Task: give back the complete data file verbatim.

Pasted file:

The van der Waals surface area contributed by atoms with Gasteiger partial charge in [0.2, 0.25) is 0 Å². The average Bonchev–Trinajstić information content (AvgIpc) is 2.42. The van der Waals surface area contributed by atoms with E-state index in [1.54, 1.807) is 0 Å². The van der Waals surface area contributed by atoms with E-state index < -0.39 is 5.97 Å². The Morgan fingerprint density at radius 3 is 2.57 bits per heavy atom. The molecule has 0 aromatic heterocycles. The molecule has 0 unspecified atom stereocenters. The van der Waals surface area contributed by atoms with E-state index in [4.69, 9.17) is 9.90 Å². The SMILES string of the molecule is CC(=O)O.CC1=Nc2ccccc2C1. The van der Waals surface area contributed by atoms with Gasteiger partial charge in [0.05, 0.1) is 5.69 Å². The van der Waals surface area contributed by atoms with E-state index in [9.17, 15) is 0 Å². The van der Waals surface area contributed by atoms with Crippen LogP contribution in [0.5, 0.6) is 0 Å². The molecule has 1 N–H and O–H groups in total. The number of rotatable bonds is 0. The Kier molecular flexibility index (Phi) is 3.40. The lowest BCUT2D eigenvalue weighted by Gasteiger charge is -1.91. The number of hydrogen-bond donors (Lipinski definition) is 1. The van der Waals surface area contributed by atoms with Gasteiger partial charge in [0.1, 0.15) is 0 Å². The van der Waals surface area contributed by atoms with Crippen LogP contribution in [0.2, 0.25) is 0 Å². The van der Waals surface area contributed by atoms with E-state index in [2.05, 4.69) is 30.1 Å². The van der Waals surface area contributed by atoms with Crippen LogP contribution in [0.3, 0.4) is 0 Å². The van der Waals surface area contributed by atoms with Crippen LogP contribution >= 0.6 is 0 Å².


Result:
The van der Waals surface area contributed by atoms with Gasteiger partial charge in [0.2, 0.25) is 0 Å². The average Bonchev–Trinajstić information content (AvgIpc) is 2.42. The van der Waals surface area contributed by atoms with E-state index in [1.54, 1.807) is 0 Å². The van der Waals surface area contributed by atoms with E-state index < -0.39 is 5.97 Å². The Morgan fingerprint density at radius 3 is 2.57 bits per heavy atom. The molecule has 0 aromatic heterocycles. The molecule has 0 unspecified atom stereocenters. The van der Waals surface area contributed by atoms with E-state index in [4.69, 9.17) is 9.90 Å². The SMILES string of the molecule is CC(=O)O.CC1=Nc2ccccc2C1. The van der Waals surface area contributed by atoms with Gasteiger partial charge in [0.05, 0.1) is 5.69 Å². The van der Waals surface area contributed by atoms with E-state index in [9.17, 15) is 0 Å². The van der Waals surface area contributed by atoms with Crippen LogP contribution in [0.5, 0.6) is 0 Å². The molecule has 1 N–H and O–H groups in total. The number of rotatable bonds is 0. The Kier molecular flexibility index (Phi) is 3.40. The lowest BCUT2D eigenvalue weighted by Gasteiger charge is -1.91. The number of hydrogen-bond donors (Lipinski definition) is 1. The van der Waals surface area contributed by atoms with Gasteiger partial charge in [0.1, 0.15) is 0 Å². The van der Waals surface area contributed by atoms with Crippen LogP contribution in [0.2, 0.25) is 0 Å². The van der Waals surface area contributed by atoms with E-state index in [2.05, 4.69) is 30.1 Å². The van der Waals surface area contributed by atoms with Crippen LogP contribution in [0.3, 0.4) is 0 Å². The van der Waals surface area contributed by atoms with Crippen LogP contribution >= 0.6 is 0 Å².